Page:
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Oaks to Appeal One of Two Felony Charges But Sentence Will Remain the Same

Defense lawyers for Nathaniel T. Oaks, the disgraced former state senator from West Baltimore, notified the judge who sentenced him to 42 months in federal prison that they were appealing one of two felony charges to which he pleaded guilty in March.

The outcome of the appeal, however, will not affect Oaks’ time in prison because U.S. District Court Judge Richard D. Bennett sentenced him to two 42-month terms – one for each charge – to run concurrently, and as part of his guilty plea, the former legislator agreed not appeal the second charge.

Lawyers from the federal public defender’s office notified Bennett the day after he sentenced Oaks on Wednesday that they were filing an appeal with the Fourth Circuit Court of Appeals.

  Nathaniel T. Oaks

That appeal, which hinges on a technical legal point, was all but expected. In fact, since ruling against attorneys for Oaks on March 16, Bennett has said that nothing precluded the defense from taking the matter up the appellate ladder – something he repeated at sentencing.

Oaks, 71, pleaded guilty March 29 to two felony charges – one count of wire fraud and one count of “honest services” wire fraud – two hours after his resignation from the Maryland Senate became effective. As part of the plea, the Democrat from the 41st District specifically agreed not to appeal the simple wire fraud charge, though he was free to appeal the “honest services” wire fraud count.

The defense earlier had argued unsuccessfully that the “honest services” wire fraud charge could not be lodged against Oaks because it was based on an action that technically was not an “official act,” under a 2016 Supreme Court ruling.

The charges grew out of a bribery scheme in which Oaks took three payments totaling $15,300 from a “Mike Henley,” an FBI undercover source who posed as a Texas businessman interested in building apartments in Baltimore.

Twice Oaks used his General Assembly letterhead to falsely promote a “Henley” project to a U.S. Department of Housing and Urban Development “official,” who actually was another FBI front in the political corruption probe.

Oaks then requested the Maryland Department of Legislative Services to draft a $250,000 bond bill for “Multi-Family Housing Development at Druid Park Lake” in the 2017 legislative session. Henley had asked Oaks for a pre-filed bond bill so that he could show his bank he had political support for his housing project.

Rebecca S. Talbott, one of two federal public defenders representing the former lawmaker, argued before Bennett in March that Oaks was wrongly charged with the honest services wire fraud count because the bond bill was only drafted at his behest – and never actually introduced in the General Assembly.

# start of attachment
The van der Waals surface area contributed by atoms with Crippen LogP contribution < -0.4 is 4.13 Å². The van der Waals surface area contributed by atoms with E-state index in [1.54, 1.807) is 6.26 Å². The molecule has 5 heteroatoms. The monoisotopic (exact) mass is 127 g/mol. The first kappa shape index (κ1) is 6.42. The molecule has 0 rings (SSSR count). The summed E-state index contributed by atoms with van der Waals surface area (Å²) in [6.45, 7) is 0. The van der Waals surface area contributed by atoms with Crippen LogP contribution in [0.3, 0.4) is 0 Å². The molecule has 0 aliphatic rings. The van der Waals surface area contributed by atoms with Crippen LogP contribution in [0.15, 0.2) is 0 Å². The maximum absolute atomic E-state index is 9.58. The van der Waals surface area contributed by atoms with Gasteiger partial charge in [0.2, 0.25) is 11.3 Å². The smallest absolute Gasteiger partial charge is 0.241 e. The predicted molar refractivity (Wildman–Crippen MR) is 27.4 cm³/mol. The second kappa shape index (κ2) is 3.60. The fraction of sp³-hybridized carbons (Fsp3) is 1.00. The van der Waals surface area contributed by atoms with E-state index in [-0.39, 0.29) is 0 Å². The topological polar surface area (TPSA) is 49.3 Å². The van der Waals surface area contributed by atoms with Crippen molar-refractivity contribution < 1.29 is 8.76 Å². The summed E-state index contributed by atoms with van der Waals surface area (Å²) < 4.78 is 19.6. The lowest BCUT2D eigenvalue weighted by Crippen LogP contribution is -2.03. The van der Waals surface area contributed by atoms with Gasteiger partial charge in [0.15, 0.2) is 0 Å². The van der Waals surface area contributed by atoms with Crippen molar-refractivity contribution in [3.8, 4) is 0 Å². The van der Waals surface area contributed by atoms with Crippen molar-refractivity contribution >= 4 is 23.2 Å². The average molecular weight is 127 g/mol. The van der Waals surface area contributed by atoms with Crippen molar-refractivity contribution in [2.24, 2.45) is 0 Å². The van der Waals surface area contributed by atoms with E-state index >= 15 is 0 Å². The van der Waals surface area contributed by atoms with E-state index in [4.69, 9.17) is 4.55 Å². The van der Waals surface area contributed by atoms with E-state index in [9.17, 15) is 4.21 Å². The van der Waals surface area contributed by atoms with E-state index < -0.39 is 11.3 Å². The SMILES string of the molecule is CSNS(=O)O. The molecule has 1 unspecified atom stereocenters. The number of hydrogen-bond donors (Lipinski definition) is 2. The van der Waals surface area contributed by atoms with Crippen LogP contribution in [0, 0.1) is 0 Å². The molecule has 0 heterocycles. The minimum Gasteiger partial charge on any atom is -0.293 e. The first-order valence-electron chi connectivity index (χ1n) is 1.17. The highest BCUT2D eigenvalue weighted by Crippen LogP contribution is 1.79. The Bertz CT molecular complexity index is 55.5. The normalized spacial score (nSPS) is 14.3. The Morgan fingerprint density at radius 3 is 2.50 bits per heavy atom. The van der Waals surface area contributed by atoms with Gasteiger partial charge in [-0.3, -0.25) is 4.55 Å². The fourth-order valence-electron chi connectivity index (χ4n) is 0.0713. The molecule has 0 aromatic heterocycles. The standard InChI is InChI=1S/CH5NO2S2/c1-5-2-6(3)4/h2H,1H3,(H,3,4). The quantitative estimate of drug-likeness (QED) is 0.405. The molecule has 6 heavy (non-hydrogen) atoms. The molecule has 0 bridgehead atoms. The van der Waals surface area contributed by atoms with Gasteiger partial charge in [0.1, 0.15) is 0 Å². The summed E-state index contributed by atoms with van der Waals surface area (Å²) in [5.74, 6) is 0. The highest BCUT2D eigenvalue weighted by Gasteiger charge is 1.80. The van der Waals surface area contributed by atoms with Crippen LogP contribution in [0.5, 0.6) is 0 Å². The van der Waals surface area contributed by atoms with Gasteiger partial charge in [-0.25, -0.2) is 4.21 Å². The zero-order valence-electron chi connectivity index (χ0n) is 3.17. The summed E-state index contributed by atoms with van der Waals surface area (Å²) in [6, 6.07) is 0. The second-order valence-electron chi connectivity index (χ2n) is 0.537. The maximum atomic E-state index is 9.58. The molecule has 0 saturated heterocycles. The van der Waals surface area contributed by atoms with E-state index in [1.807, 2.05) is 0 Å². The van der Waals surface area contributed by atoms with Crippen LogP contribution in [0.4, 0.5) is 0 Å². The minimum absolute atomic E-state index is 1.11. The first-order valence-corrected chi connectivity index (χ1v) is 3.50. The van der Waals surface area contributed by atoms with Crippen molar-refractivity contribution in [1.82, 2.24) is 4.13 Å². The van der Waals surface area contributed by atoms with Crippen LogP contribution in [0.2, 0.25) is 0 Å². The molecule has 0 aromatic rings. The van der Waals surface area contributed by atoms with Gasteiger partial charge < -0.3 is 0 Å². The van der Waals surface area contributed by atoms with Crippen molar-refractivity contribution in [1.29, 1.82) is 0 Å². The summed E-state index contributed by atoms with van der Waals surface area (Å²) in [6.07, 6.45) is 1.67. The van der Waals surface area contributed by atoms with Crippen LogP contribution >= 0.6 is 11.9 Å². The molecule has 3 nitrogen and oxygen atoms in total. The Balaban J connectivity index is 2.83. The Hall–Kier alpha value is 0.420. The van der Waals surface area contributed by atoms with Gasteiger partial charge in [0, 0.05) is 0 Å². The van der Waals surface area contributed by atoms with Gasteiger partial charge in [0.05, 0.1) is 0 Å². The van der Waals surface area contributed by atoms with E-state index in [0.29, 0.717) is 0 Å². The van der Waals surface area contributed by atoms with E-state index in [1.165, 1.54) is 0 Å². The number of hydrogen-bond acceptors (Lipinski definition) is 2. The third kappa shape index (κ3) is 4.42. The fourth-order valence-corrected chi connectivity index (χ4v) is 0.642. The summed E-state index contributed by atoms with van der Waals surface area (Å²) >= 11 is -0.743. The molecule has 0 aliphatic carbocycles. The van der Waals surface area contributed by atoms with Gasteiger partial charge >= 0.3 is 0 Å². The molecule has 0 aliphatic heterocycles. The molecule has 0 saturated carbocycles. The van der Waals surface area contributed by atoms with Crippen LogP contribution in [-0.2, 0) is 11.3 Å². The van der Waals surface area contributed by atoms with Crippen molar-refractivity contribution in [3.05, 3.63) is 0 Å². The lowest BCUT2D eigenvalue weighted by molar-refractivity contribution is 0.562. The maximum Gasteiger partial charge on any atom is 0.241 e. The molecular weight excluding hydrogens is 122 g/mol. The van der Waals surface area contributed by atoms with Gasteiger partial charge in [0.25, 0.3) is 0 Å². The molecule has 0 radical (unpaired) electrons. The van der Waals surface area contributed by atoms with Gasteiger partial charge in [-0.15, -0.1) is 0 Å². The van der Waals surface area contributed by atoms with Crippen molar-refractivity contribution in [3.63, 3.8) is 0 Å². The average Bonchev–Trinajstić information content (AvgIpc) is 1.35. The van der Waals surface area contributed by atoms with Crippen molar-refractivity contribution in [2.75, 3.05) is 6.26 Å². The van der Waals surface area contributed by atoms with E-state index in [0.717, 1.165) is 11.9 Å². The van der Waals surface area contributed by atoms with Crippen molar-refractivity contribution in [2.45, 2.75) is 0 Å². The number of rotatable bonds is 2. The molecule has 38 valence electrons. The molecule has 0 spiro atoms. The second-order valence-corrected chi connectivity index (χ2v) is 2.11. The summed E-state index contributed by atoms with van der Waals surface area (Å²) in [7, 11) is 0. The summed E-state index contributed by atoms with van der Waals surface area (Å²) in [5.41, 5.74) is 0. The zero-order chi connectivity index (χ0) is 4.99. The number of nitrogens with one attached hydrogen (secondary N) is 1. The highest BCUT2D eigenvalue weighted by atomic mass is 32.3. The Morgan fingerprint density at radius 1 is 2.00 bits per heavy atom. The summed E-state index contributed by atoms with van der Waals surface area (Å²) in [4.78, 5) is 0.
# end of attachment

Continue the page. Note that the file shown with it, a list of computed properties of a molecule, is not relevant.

As a result, Talbott argued that Oaks’ action was “not an exercise of formal, official governmental power” – that is, an “official act” – because he never followed through to have the bill introduced.

Talbott cited the 2016 U.S. Supreme Court decision that vacated a bribery conviction against former Virginia Gov. Robert F. McDonnell (R) to back her arguments. In a unanimous decision, the high court made it more difficult to prosecute public officials for corruption by narrowing the definition of what is and is not an “official act.”

In the Oaks case, however, Assistant U.S. Attorney Kathleen O. Gavin prevailed March 16 in convincing Bennett to reject the defense arguments by Talbott and Lucius T. Outlaw III.

Oaks was initially charged April 7, 2017, with nine criminal counts related to the “Henley” bribery scheme, but in November of that year, a superseding indictment was handed up that also charged him with one count of obstruction of justice.

The obstruction charge stemmed from his surreptitiously tipping off a target in the bail-bonds industry, known in court documents only as “Person #1,” to the existence of an FBI corruption probe. By that point, in March 2017, federal agents already had confronted Oaks, and the lawmaker had agreed to cooperate with investigators.

The tip-off, which completely derailed the FBI probe, affected the severity of the term meted out by Bennett.

“A good two years of this sentence is the obstruction of justice,” Bennett said Wednesday after imposing the two 42-month concurrent terms on Oaks.

The judge also ordered Oaks to pay a fine of $30,000, plus a $200 special assessment, within 60 days. At the urging of prosecutors, Bennett already ordered the former lawmaker last month to forfeit $5,000 of the bribes he pleaded guilty to accepting.

Oaks will remain free until Sept. 17, when he is to report to prison, likely to the minimum-security satellite camp of the Cumberland Federal Correctional Institution in Allegany County.

Upon completion of his 3½-year prison term, Oaks will be subject to three years of supervised release and must complete 80 hours of community service.

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Oaks to Appeal One of Two Felony Charges But Sentence Will Remain the Same